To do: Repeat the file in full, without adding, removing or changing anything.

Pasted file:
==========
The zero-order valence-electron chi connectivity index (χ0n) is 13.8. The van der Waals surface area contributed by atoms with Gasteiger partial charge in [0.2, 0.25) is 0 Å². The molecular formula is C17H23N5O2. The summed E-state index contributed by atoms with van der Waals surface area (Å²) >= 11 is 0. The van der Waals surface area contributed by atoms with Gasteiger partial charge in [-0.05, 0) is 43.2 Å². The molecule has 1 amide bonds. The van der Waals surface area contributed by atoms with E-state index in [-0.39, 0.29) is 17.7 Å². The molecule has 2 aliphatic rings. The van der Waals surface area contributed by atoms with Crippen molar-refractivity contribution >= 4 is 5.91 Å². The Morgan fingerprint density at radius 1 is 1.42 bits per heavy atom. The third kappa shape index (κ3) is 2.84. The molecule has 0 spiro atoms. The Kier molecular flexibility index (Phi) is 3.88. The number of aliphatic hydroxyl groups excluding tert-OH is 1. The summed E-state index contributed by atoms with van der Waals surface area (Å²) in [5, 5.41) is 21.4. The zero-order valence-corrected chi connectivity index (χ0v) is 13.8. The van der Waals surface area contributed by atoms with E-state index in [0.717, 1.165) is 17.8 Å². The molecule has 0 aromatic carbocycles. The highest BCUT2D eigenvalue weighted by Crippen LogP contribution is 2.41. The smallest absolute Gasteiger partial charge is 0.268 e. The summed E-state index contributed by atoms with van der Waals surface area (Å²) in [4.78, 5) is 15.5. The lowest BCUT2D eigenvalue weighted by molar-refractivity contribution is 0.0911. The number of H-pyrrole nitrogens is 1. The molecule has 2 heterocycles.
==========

The zero-order valence-electron chi connectivity index (χ0n) is 13.8. The van der Waals surface area contributed by atoms with Gasteiger partial charge in [0.2, 0.25) is 0 Å². The molecular formula is C17H23N5O2. The summed E-state index contributed by atoms with van der Waals surface area (Å²) >= 11 is 0. The van der Waals surface area contributed by atoms with Gasteiger partial charge in [-0.05, 0) is 43.2 Å². The molecule has 1 amide bonds. The van der Waals surface area contributed by atoms with E-state index in [-0.39, 0.29) is 17.7 Å². The molecule has 2 aliphatic rings. The van der Waals surface area contributed by atoms with Crippen molar-refractivity contribution >= 4 is 5.91 Å². The Morgan fingerprint density at radius 1 is 1.42 bits per heavy atom. The third kappa shape index (κ3) is 2.84. The molecule has 0 spiro atoms. The Kier molecular flexibility index (Phi) is 3.88. The number of aliphatic hydroxyl groups excluding tert-OH is 1. The summed E-state index contributed by atoms with van der Waals surface area (Å²) in [5, 5.41) is 21.4. The zero-order valence-corrected chi connectivity index (χ0v) is 13.8. The van der Waals surface area contributed by atoms with E-state index in [0.717, 1.165) is 17.8 Å². The molecule has 0 aromatic carbocycles. The highest BCUT2D eigenvalue weighted by Crippen LogP contribution is 2.41. The smallest absolute Gasteiger partial charge is 0.268 e. The summed E-state index contributed by atoms with van der Waals surface area (Å²) in [4.78, 5) is 15.5. The lowest BCUT2D eigenvalue weighted by molar-refractivity contribution is 0.0911. The number of H-pyrrole nitrogens is 1. The molecule has 2 heterocycles.